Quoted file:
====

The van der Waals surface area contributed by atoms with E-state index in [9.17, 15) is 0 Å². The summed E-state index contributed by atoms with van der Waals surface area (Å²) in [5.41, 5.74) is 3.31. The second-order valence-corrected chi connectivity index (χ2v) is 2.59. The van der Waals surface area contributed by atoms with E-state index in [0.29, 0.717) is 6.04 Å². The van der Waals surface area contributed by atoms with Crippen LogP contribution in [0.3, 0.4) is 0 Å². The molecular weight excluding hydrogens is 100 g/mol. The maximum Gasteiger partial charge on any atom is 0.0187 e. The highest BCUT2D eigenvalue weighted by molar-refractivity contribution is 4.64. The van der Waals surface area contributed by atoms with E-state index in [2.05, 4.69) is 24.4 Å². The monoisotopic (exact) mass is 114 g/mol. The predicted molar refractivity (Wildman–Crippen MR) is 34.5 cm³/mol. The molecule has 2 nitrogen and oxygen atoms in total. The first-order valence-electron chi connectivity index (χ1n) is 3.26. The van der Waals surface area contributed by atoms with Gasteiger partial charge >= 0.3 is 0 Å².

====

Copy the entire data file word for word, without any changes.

The van der Waals surface area contributed by atoms with E-state index in [9.17, 15) is 0 Å². The summed E-state index contributed by atoms with van der Waals surface area (Å²) in [5.41, 5.74) is 3.31. The second-order valence-corrected chi connectivity index (χ2v) is 2.59. The van der Waals surface area contributed by atoms with E-state index in [0.29, 0.717) is 6.04 Å². The van der Waals surface area contributed by atoms with Crippen LogP contribution in [0.3, 0.4) is 0 Å². The molecular weight excluding hydrogens is 100 g/mol. The maximum Gasteiger partial charge on any atom is 0.0187 e. The highest BCUT2D eigenvalue weighted by molar-refractivity contribution is 4.64. The van der Waals surface area contributed by atoms with E-state index in [2.05, 4.69) is 24.4 Å². The monoisotopic (exact) mass is 114 g/mol. The predicted molar refractivity (Wildman–Crippen MR) is 34.5 cm³/mol. The molecule has 2 nitrogen and oxygen atoms in total. The first-order valence-electron chi connectivity index (χ1n) is 3.26. The van der Waals surface area contributed by atoms with Gasteiger partial charge >= 0.3 is 0 Å².